Keeping this in mind, consider the two clinical scenarios below. Would a respected treatment provider encourage a patient recovering from ED with a peanut allergy to consume a handful of peanut butter cups on occasion because all food must fit? Of course not.  Would that same professional instruct a person recovering from alcoholism to have a cocktail at happy hour once a certain level of treatment progress has been made, because having a cocktail with friends is normal? Of course not.

Treatments designed to help a person with restricting anorexia reach recovery may be detrimental to a person with FA that manifests as compulsive bingeing and purging. Conversely, treatments designed to help a person with FA would be detrimental to a person with anorexia struggling with compulsive self starvation, rigid eating and fear of gaining weight.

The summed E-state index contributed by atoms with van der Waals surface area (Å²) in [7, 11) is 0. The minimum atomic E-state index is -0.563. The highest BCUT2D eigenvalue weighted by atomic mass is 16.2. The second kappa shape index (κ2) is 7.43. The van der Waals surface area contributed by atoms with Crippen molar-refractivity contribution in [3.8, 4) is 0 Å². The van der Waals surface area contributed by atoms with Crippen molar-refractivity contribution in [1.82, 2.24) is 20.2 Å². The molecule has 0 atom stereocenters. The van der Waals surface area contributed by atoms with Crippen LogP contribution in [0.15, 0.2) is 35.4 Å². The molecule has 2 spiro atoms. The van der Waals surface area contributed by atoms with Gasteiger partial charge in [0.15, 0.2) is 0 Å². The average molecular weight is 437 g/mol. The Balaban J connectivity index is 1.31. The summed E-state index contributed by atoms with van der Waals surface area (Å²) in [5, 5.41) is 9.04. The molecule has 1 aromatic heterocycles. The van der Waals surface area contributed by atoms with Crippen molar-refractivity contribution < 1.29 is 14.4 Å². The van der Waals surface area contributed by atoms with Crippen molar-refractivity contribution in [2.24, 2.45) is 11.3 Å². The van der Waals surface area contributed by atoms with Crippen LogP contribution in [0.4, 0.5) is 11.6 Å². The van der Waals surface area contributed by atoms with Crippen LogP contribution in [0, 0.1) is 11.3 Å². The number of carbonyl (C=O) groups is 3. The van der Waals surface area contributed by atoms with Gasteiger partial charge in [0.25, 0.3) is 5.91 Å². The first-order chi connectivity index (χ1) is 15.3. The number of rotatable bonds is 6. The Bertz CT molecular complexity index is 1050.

The difficult work we have as professionals is identifying who within the broad eating disorder diagnostic buckets has FA and who does not, and then tailoring treatment approaches designed specifically to help that individual heal. Many ED professionals think that treating FA using an abstinence model is incompatible with having a flexible, abundant and variety-rich meal plan. There is ample room for flexibility and variety in nutritional plans and therapy approaches for those with FA. Treatment of FA is also compatible with Health at Every Size and intuitive eating, as respected and well-established treatment philosophies for many in ED recovery. With that said, we must advance as a field and grow in our overall understanding of the many types of eating disorders within each diagnostic label, grow in our capacity to adequately identify who has which disease types, and finally treat people accordingly.  As we do at SunCloud, FA must be acknowledged by those in the ED community including dietitians, nutritionists, therapists and physicians. Until this paradigm shift occurs more broadly, treatment as it stands will remain inadequate, stigmatizing to those who don’t fit into the standard model and most importantly, potentially dangerous for those with ED’s that involve FA.